In the on-going investigation of the federally coordinated and driven security operations for the Republican National Convention of 2004, in which the New York Police Department were principal actors, NYPD and FBI spokesmen have consistently stated that the surveillance operations targeted only “potentially violent or disruptive organizations.” My own sources have consistently told me that those statements are conscious lies, and that when records come out it will be revealed that organizations were targeted because they were raising money to oppose the Republican party without regard to concerns for violence of any sort.
A federal judge has now ordered the unsealing of documents produced in a litigation, and they are proving acutely embarrassing to the police unit involved. The Associated Press reports:
They were among the more colorful protesters at the 2004 Republican National Convention – a tuxedo-wearing performance art troupe called Billionaires for Bush. The New York Police Department wasn’t amused.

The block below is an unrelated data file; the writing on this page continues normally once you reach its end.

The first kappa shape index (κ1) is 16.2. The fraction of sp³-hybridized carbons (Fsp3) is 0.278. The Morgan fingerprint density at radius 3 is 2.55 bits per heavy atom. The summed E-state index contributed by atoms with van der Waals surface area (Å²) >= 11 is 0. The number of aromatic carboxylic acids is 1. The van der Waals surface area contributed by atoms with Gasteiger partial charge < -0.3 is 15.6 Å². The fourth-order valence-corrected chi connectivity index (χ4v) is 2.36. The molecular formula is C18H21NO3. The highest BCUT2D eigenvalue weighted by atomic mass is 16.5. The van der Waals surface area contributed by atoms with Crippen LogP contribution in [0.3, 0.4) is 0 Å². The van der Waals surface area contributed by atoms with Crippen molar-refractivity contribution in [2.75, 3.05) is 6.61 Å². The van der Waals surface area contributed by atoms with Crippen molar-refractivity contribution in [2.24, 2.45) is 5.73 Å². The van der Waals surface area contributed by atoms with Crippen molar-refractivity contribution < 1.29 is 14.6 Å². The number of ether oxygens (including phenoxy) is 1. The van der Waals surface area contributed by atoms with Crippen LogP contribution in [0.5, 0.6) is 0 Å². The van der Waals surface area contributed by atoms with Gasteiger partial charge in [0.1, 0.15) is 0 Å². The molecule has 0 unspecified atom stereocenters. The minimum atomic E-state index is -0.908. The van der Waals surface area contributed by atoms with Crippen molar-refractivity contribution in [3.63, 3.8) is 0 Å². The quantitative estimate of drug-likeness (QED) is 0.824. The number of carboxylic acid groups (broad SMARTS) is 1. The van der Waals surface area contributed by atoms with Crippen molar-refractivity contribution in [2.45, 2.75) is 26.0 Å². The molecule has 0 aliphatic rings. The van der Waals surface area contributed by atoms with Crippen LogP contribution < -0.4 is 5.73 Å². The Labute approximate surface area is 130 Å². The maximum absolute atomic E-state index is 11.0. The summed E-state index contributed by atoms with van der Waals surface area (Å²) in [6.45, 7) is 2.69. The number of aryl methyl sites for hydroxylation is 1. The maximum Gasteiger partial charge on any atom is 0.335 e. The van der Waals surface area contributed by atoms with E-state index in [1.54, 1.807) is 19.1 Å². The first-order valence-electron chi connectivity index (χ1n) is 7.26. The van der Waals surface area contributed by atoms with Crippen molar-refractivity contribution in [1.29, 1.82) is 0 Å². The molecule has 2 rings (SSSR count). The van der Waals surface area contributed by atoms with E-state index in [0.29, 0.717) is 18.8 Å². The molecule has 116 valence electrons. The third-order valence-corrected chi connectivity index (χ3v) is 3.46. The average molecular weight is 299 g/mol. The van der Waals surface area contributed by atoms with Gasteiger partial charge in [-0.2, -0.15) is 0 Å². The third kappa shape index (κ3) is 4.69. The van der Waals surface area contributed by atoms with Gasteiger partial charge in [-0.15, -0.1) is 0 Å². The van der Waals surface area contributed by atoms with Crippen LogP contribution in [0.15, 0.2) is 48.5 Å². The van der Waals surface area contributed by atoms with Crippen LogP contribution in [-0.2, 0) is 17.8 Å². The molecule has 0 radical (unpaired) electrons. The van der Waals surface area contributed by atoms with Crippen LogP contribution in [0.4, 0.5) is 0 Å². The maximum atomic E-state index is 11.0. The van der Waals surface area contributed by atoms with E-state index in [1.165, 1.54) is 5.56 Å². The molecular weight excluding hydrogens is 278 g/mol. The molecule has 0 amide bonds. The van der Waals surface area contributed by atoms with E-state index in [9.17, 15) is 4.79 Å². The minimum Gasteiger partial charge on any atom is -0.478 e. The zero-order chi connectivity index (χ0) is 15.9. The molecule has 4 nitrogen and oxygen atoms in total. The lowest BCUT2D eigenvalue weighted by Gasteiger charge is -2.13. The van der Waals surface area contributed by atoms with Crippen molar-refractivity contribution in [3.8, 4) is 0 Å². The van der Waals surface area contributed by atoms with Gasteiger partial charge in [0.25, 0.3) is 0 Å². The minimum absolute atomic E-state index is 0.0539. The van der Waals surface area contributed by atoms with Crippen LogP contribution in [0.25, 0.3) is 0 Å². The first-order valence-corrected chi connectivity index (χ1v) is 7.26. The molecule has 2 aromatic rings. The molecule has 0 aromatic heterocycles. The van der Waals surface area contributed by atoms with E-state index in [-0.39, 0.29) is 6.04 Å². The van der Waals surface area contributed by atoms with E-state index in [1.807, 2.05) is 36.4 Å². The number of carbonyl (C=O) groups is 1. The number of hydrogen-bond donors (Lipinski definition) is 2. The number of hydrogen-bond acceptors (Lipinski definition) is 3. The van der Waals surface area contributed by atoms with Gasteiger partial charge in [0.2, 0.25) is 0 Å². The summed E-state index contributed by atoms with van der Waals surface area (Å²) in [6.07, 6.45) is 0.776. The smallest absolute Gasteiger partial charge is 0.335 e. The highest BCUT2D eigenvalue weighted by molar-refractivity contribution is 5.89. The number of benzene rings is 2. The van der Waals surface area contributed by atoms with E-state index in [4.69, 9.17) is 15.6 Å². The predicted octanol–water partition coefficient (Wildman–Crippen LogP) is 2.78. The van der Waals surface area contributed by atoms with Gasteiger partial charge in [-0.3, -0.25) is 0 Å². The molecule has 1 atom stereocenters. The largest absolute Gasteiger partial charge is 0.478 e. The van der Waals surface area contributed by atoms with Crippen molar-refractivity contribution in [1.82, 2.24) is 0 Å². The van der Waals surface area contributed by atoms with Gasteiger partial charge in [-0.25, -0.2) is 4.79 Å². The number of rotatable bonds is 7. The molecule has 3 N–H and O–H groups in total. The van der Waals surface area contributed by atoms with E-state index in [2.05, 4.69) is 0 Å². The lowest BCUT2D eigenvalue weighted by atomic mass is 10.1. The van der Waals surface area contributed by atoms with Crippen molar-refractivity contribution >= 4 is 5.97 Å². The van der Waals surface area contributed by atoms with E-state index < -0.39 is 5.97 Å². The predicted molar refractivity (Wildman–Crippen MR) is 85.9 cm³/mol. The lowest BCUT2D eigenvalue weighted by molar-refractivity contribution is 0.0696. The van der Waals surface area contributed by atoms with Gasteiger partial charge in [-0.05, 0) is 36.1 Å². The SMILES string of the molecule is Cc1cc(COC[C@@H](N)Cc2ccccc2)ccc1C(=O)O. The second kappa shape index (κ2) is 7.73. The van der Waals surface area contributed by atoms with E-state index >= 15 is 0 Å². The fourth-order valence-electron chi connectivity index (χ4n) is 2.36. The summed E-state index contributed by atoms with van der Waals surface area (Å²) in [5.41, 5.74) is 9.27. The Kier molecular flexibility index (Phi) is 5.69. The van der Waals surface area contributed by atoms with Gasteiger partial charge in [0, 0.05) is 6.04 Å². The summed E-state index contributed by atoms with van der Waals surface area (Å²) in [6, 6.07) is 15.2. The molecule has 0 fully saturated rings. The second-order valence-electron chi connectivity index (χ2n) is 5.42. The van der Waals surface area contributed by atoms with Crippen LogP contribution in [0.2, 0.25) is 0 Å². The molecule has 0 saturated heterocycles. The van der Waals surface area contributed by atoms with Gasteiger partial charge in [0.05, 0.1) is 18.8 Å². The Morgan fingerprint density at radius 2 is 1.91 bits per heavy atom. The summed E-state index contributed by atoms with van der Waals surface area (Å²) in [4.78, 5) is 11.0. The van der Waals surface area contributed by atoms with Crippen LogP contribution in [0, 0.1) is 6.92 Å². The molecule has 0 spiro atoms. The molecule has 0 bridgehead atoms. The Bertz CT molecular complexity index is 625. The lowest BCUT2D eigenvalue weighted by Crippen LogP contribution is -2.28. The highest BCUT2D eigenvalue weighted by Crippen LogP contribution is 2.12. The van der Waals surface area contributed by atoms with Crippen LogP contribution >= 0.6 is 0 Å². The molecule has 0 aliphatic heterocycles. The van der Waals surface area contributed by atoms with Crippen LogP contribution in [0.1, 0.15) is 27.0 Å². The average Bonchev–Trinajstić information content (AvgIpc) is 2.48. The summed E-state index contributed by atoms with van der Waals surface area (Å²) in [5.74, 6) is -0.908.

Once-confidential documents prepared as the NYPD readied for the convention cautioned the group was “forged as a mockery of the current presidency and political policies,” and they noted that “preliminary intelligence indicates that this group is raising funds for expansion and support of anti-RNC organizations.”
For two years, New York City representatives have derided groups involved in the legal action saying that their claims of being monitored and stalked were “paranoid delusions.” But it turns out they weren’t delusional at all. They were targeted and harassed and the criteria used was whether they were loyal to Bush and the Republican Party. By most recent polls, that group of disloyal would include roughly 90% of the people of New York City, and 76% of Americans nationwide.